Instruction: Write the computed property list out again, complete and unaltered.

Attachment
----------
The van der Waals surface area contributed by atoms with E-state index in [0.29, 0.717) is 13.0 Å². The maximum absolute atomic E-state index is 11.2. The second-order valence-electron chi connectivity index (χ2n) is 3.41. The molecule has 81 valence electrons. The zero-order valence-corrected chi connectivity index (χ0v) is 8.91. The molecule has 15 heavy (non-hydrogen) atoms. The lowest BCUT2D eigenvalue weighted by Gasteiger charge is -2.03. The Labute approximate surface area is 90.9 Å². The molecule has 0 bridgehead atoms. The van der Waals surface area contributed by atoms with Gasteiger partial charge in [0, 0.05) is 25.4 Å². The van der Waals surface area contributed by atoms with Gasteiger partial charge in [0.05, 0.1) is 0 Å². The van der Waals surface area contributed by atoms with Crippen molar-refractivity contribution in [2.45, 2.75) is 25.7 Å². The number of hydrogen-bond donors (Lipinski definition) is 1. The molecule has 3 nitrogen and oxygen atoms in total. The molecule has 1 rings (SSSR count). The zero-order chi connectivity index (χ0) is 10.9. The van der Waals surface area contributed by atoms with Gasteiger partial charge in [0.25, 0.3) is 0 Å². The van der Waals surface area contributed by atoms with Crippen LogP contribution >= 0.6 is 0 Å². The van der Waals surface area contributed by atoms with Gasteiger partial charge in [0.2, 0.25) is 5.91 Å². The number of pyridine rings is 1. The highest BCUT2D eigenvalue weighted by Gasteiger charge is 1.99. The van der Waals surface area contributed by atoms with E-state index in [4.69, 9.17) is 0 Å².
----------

The van der Waals surface area contributed by atoms with E-state index in [0.29, 0.717) is 13.0 Å². The maximum absolute atomic E-state index is 11.2. The second-order valence-electron chi connectivity index (χ2n) is 3.41. The molecule has 81 valence electrons. The zero-order valence-corrected chi connectivity index (χ0v) is 8.91. The molecule has 15 heavy (non-hydrogen) atoms. The lowest BCUT2D eigenvalue weighted by Gasteiger charge is -2.03. The Labute approximate surface area is 90.9 Å². The molecule has 0 bridgehead atoms. The van der Waals surface area contributed by atoms with Gasteiger partial charge in [0, 0.05) is 25.4 Å². The van der Waals surface area contributed by atoms with Gasteiger partial charge in [0.05, 0.1) is 0 Å². The van der Waals surface area contributed by atoms with Crippen molar-refractivity contribution in [2.45, 2.75) is 25.7 Å². The number of hydrogen-bond donors (Lipinski definition) is 1. The molecule has 3 nitrogen and oxygen atoms in total. The molecule has 1 rings (SSSR count). The zero-order chi connectivity index (χ0) is 10.9. The van der Waals surface area contributed by atoms with Gasteiger partial charge in [0.25, 0.3) is 0 Å². The van der Waals surface area contributed by atoms with Crippen LogP contribution >= 0.6 is 0 Å². The van der Waals surface area contributed by atoms with Gasteiger partial charge in [0.2, 0.25) is 5.91 Å². The number of pyridine rings is 1. The highest BCUT2D eigenvalue weighted by Gasteiger charge is 1.99. The van der Waals surface area contributed by atoms with E-state index in [4.69, 9.17) is 0 Å².